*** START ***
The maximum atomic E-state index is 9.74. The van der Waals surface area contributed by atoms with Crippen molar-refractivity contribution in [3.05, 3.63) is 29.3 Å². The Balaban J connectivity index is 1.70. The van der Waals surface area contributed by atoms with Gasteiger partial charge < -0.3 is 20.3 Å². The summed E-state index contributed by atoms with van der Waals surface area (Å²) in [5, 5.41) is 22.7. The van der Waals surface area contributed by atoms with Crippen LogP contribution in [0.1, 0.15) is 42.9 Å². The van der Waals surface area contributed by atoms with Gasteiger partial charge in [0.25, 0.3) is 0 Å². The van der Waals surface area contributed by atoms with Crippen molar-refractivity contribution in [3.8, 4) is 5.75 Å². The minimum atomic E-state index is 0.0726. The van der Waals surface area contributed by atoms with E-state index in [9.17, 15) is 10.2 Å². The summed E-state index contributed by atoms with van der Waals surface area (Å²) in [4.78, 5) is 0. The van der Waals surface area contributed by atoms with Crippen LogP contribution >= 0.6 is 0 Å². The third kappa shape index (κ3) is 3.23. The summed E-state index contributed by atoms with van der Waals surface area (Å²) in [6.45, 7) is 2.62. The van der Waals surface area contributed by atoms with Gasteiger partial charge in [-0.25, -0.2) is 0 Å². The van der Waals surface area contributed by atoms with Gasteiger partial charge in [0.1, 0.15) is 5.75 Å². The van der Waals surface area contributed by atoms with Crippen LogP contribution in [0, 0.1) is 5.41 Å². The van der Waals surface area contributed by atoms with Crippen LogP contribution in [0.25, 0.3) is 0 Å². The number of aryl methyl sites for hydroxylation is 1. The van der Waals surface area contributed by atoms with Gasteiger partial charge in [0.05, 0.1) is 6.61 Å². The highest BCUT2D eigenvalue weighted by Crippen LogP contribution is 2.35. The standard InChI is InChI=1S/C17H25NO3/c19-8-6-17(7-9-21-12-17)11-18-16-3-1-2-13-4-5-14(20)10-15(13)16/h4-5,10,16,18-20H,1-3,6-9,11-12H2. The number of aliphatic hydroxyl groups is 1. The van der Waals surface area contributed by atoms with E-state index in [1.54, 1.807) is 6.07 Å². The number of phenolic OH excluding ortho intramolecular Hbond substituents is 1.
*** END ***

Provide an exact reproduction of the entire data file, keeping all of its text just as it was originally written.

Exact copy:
The maximum atomic E-state index is 9.74. The van der Waals surface area contributed by atoms with Crippen molar-refractivity contribution in [3.05, 3.63) is 29.3 Å². The Balaban J connectivity index is 1.70. The van der Waals surface area contributed by atoms with Gasteiger partial charge < -0.3 is 20.3 Å². The summed E-state index contributed by atoms with van der Waals surface area (Å²) in [5, 5.41) is 22.7. The van der Waals surface area contributed by atoms with Crippen LogP contribution in [0.1, 0.15) is 42.9 Å². The van der Waals surface area contributed by atoms with Gasteiger partial charge in [0.25, 0.3) is 0 Å². The van der Waals surface area contributed by atoms with Crippen molar-refractivity contribution in [3.8, 4) is 5.75 Å². The minimum atomic E-state index is 0.0726. The van der Waals surface area contributed by atoms with E-state index in [9.17, 15) is 10.2 Å². The summed E-state index contributed by atoms with van der Waals surface area (Å²) in [4.78, 5) is 0. The van der Waals surface area contributed by atoms with Crippen LogP contribution >= 0.6 is 0 Å². The third kappa shape index (κ3) is 3.23. The summed E-state index contributed by atoms with van der Waals surface area (Å²) in [6.45, 7) is 2.62. The van der Waals surface area contributed by atoms with Gasteiger partial charge in [-0.25, -0.2) is 0 Å². The van der Waals surface area contributed by atoms with Gasteiger partial charge in [0.1, 0.15) is 5.75 Å². The van der Waals surface area contributed by atoms with Crippen LogP contribution in [0, 0.1) is 5.41 Å². The van der Waals surface area contributed by atoms with Crippen LogP contribution in [0.25, 0.3) is 0 Å². The number of aryl methyl sites for hydroxylation is 1. The van der Waals surface area contributed by atoms with Gasteiger partial charge in [0.05, 0.1) is 6.61 Å². The highest BCUT2D eigenvalue weighted by Crippen LogP contribution is 2.35. The standard InChI is InChI=1S/C17H25NO3/c19-8-6-17(7-9-21-12-17)11-18-16-3-1-2-13-4-5-14(20)10-15(13)16/h4-5,10,16,18-20H,1-3,6-9,11-12H2. The number of aliphatic hydroxyl groups is 1. The van der Waals surface area contributed by atoms with E-state index in [1.54, 1.807) is 6.07 Å². The number of phenolic OH excluding ortho intramolecular Hbond substituents is 1.